Since the start of the coronavirus pandemic in March, Dr. Valerie Briones-Pryor has experienced more deaths than in nearly 20 years as a physician. There have been so many losses due to the highly infectious virus that she keeps a list of the patient names so she can remember them all. Last week Briones-Pryor, who works at the COVID-19 unit of Louisville’s Jewish Hospital, says she had to add seven new names to that list.
“Each of those patients, I held their hand and I told them that it was going to be okay,” says Briones-Pryor. We can’t allow family in, so we’re it, me, the nurses, the physical therapists... We’re the ones holding their hands because patients are scared.”
Kentucky now faces the highest COVID caseloads of the pandemic, with more than 20,000 people testing positive in the last week alone. Not everyone will need hospitalization, but those who do are taxing the state’s health care system and frontline workers.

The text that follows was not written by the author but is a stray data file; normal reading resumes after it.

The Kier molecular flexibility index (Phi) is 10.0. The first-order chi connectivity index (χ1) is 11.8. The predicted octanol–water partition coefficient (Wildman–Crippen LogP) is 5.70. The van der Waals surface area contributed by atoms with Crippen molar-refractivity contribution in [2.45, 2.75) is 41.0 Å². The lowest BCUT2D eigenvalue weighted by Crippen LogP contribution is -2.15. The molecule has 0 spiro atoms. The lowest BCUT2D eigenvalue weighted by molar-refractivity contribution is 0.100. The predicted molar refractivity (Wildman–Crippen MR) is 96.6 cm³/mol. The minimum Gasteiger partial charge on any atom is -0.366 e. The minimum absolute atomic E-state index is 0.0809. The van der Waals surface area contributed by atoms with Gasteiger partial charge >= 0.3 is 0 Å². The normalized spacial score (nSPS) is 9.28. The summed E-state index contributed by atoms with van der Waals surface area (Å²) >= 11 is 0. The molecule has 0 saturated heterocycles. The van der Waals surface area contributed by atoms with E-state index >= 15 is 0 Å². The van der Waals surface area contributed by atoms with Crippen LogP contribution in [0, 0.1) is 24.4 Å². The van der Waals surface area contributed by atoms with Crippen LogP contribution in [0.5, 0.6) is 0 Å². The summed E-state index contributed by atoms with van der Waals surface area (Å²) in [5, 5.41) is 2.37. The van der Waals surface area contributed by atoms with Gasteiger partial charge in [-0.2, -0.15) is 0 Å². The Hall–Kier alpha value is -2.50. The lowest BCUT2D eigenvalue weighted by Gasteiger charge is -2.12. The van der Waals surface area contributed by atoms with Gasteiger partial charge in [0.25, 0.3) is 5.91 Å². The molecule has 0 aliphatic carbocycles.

“We have [bed] capacity,” Briones-Pryor says. “The problem is, is we don’t have staff.”
Despite all the personal protective equipment (PPE) and safety procedures, she says doctors and nurses are just vulnerable to COVID as anyone else. When a health care worker gets sick or is quarantined because of a non-work-related exposure, that leaves fewer people available to work in hospitals.
“So when you take even one or two nurses out… that’s two less nurses that can take care of eight to 10 patients,” says Briones-Pryor.
Hospitals Face Staffing and Financial Burdens
As case numbers have increased in the commonwealth this fall, so have hospitalizations.
“Over the last four weeks, we’ve seen about a 67 percent increase in the number of COVID patients in our hospitals,” says Kentucky Hospital Association President Nancy Galvagni. “We’ve seen about 51 percent increase in COVID patients in the ICU.”